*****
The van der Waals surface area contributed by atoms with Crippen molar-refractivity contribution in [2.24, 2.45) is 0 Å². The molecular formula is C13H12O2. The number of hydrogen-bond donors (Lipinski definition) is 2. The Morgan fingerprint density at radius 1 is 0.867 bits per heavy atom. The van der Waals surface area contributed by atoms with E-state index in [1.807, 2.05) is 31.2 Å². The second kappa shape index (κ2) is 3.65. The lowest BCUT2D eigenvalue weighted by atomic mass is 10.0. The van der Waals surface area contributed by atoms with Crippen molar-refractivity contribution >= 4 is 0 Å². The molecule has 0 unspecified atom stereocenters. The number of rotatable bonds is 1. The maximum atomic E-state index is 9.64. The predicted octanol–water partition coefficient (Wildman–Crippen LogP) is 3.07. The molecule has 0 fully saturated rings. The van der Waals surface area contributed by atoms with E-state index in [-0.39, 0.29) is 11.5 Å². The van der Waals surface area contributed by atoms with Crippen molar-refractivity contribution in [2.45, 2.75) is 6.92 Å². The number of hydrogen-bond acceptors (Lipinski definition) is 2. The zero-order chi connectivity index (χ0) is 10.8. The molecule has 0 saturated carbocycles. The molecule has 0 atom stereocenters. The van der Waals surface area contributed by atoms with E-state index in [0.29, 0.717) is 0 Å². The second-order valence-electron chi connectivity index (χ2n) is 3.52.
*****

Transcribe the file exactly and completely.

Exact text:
The van der Waals surface area contributed by atoms with Crippen molar-refractivity contribution in [2.24, 2.45) is 0 Å². The molecular formula is C13H12O2. The number of hydrogen-bond donors (Lipinski definition) is 2. The Morgan fingerprint density at radius 1 is 0.867 bits per heavy atom. The van der Waals surface area contributed by atoms with E-state index in [1.807, 2.05) is 31.2 Å². The second kappa shape index (κ2) is 3.65. The lowest BCUT2D eigenvalue weighted by atomic mass is 10.0. The van der Waals surface area contributed by atoms with Crippen molar-refractivity contribution >= 4 is 0 Å². The molecule has 0 unspecified atom stereocenters. The number of rotatable bonds is 1. The maximum atomic E-state index is 9.64. The predicted octanol–water partition coefficient (Wildman–Crippen LogP) is 3.07. The molecule has 0 fully saturated rings. The van der Waals surface area contributed by atoms with E-state index in [-0.39, 0.29) is 11.5 Å². The van der Waals surface area contributed by atoms with Crippen molar-refractivity contribution in [2.45, 2.75) is 6.92 Å². The number of hydrogen-bond acceptors (Lipinski definition) is 2. The zero-order chi connectivity index (χ0) is 10.8. The molecule has 0 saturated carbocycles. The molecule has 0 atom stereocenters. The van der Waals surface area contributed by atoms with E-state index in [0.29, 0.717) is 0 Å². The second-order valence-electron chi connectivity index (χ2n) is 3.52.